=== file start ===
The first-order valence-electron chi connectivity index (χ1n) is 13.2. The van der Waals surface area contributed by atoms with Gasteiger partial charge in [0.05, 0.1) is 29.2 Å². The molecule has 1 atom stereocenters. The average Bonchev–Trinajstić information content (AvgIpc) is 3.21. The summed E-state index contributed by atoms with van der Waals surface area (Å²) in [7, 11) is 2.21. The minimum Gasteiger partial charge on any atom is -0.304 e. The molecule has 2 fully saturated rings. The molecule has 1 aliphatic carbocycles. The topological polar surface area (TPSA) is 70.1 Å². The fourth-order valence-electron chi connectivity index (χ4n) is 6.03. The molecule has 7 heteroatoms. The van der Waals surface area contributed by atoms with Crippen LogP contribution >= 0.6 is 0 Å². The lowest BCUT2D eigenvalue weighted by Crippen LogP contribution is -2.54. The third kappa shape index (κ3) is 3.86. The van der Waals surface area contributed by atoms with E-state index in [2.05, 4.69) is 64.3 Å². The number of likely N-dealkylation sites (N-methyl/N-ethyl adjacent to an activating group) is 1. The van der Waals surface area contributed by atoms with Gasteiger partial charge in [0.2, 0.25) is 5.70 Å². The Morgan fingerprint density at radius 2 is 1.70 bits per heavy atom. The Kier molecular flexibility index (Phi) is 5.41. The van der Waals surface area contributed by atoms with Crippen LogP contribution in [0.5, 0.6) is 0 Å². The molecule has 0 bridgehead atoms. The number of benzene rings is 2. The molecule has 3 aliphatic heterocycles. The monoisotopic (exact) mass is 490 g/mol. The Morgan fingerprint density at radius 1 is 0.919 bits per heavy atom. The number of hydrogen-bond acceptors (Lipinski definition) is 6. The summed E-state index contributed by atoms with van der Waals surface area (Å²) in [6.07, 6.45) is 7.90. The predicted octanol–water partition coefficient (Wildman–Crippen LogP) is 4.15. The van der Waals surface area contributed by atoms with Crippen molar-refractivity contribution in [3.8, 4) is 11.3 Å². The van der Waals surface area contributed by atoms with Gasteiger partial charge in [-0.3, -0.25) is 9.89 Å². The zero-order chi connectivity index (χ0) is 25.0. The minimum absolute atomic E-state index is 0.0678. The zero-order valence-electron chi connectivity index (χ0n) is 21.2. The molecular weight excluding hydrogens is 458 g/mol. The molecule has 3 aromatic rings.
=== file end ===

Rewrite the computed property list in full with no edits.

The first-order valence-electron chi connectivity index (χ1n) is 13.2. The van der Waals surface area contributed by atoms with Gasteiger partial charge in [0.05, 0.1) is 29.2 Å². The molecule has 1 atom stereocenters. The average Bonchev–Trinajstić information content (AvgIpc) is 3.21. The summed E-state index contributed by atoms with van der Waals surface area (Å²) in [7, 11) is 2.21. The minimum Gasteiger partial charge on any atom is -0.304 e. The molecule has 2 fully saturated rings. The molecule has 1 aliphatic carbocycles. The topological polar surface area (TPSA) is 70.1 Å². The fourth-order valence-electron chi connectivity index (χ4n) is 6.03. The molecule has 7 heteroatoms. The van der Waals surface area contributed by atoms with Crippen LogP contribution >= 0.6 is 0 Å². The lowest BCUT2D eigenvalue weighted by Crippen LogP contribution is -2.54. The third kappa shape index (κ3) is 3.86. The van der Waals surface area contributed by atoms with E-state index in [2.05, 4.69) is 64.3 Å². The number of likely N-dealkylation sites (N-methyl/N-ethyl adjacent to an activating group) is 1. The van der Waals surface area contributed by atoms with Gasteiger partial charge in [0.2, 0.25) is 5.70 Å². The Morgan fingerprint density at radius 2 is 1.70 bits per heavy atom. The Kier molecular flexibility index (Phi) is 5.41. The van der Waals surface area contributed by atoms with Crippen LogP contribution in [0.5, 0.6) is 0 Å². The molecule has 0 bridgehead atoms. The number of benzene rings is 2. The molecule has 3 aliphatic heterocycles. The monoisotopic (exact) mass is 490 g/mol. The Morgan fingerprint density at radius 1 is 0.919 bits per heavy atom. The number of hydrogen-bond acceptors (Lipinski definition) is 6. The summed E-state index contributed by atoms with van der Waals surface area (Å²) in [6.07, 6.45) is 7.90. The predicted octanol–water partition coefficient (Wildman–Crippen LogP) is 4.15. The van der Waals surface area contributed by atoms with Crippen molar-refractivity contribution in [3.8, 4) is 11.3 Å². The van der Waals surface area contributed by atoms with Gasteiger partial charge in [-0.3, -0.25) is 9.89 Å². The zero-order chi connectivity index (χ0) is 25.0. The minimum absolute atomic E-state index is 0.0678. The zero-order valence-electron chi connectivity index (χ0n) is 21.2. The molecular weight excluding hydrogens is 458 g/mol. The molecule has 3 aromatic rings.